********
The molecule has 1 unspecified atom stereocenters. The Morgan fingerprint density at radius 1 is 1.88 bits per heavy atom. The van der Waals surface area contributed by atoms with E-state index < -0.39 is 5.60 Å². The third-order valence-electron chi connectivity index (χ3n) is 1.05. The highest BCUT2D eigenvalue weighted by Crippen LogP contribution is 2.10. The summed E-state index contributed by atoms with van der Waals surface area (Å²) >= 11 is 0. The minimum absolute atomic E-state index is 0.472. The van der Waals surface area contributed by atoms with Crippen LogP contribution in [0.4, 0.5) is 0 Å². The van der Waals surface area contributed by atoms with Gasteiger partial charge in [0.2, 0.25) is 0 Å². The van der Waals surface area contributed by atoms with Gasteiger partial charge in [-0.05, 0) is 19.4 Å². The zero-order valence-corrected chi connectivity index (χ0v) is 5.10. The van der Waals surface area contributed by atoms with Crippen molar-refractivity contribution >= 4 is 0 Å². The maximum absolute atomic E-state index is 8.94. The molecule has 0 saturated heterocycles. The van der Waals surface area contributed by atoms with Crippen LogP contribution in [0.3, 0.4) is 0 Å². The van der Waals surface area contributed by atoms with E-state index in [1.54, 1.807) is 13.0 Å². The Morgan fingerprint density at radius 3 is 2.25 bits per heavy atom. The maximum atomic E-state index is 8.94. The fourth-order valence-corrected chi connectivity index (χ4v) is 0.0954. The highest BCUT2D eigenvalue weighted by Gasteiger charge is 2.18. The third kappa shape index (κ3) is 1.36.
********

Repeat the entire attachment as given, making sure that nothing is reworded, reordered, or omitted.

The molecule has 1 unspecified atom stereocenters. The Morgan fingerprint density at radius 1 is 1.88 bits per heavy atom. The van der Waals surface area contributed by atoms with E-state index < -0.39 is 5.60 Å². The third-order valence-electron chi connectivity index (χ3n) is 1.05. The highest BCUT2D eigenvalue weighted by Crippen LogP contribution is 2.10. The summed E-state index contributed by atoms with van der Waals surface area (Å²) >= 11 is 0. The minimum absolute atomic E-state index is 0.472. The van der Waals surface area contributed by atoms with Crippen LogP contribution in [0.4, 0.5) is 0 Å². The van der Waals surface area contributed by atoms with Gasteiger partial charge in [0.2, 0.25) is 0 Å². The van der Waals surface area contributed by atoms with Gasteiger partial charge in [-0.05, 0) is 19.4 Å². The zero-order valence-corrected chi connectivity index (χ0v) is 5.10. The van der Waals surface area contributed by atoms with Crippen molar-refractivity contribution >= 4 is 0 Å². The maximum absolute atomic E-state index is 8.94. The molecule has 0 saturated heterocycles. The van der Waals surface area contributed by atoms with Crippen LogP contribution in [0.3, 0.4) is 0 Å². The van der Waals surface area contributed by atoms with E-state index in [1.54, 1.807) is 13.0 Å². The Morgan fingerprint density at radius 3 is 2.25 bits per heavy atom. The maximum atomic E-state index is 8.94. The fourth-order valence-corrected chi connectivity index (χ4v) is 0.0954. The highest BCUT2D eigenvalue weighted by Gasteiger charge is 2.18. The third kappa shape index (κ3) is 1.36.